Beyond3D article on ATI 'Xenos' - the graphics processor of Xbox 360


G

Guest

my note: even though this is a large article, it was edited down somewhat,
after Beyond3D got approval from ATi on what they could and could not
publish about the Xbox 360's graphics processor, Xenos, so some of the more
sensitive details have been left out. what those details are, I don't know.
no doubt this was done because the main competitor, Nvidia's RSX 'Reality
Synthesizer' GPU for Playstation3, is still in development.
I have not even read the article myself yet, but I am assuming it is fairly
accurate because the info comes directly from several of the Xenos
chip-architects at ATI.
I am pasting the ENTIRE article to usenet, in case the article is edited or
censored any more.
...............................................................................................................
http://www.beyond3d.com/articles/xenos/
Forward
Those that have followed the development of 3D graphics over the past ten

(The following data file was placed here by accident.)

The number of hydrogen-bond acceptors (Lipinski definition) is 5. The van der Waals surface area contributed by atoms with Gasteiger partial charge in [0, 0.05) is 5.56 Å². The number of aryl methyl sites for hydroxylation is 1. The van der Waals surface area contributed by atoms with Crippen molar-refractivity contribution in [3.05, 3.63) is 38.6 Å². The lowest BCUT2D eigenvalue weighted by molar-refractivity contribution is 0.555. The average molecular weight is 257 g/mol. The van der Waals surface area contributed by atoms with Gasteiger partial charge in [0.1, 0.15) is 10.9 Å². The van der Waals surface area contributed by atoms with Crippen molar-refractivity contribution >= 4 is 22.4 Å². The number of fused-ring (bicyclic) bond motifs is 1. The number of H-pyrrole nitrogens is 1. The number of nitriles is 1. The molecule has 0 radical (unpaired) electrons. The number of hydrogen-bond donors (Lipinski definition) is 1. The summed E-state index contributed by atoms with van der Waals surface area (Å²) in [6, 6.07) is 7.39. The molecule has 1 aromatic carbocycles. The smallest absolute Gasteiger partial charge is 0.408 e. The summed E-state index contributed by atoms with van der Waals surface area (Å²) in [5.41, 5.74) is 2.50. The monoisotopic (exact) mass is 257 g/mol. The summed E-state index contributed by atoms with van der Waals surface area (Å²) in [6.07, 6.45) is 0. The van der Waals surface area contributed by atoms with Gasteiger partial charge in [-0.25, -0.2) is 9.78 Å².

years or so will have seen a continual development of the capabilities of
the processors, but fundamentally following the path of OpenGL pipeline
model. 3dfx really ignited the market with their "Voodoo Graphics" add-in
boards, which were not much more than just a raster engine: it utilised one
chip for texture sampling and another for pixel processing (a simple Render
Output unit - ROP); 3dfx further evolved that by adding an extra texture
unit, allowing for slightly more complex effects in the raster pipeline. And
so it was that this model was followed for a number of years with the main
developments being the number of pixel pipelines and textures supported per
pipeline, until NVIDIA took the step of moving further forward on OpenGL
pipeline and giving accelerated support to the Transformation and Lighting
process with GeForce 256. Whilst graphics processors had varying degrees of
the geometry process, from clipping to setup, handled in hardware adding, a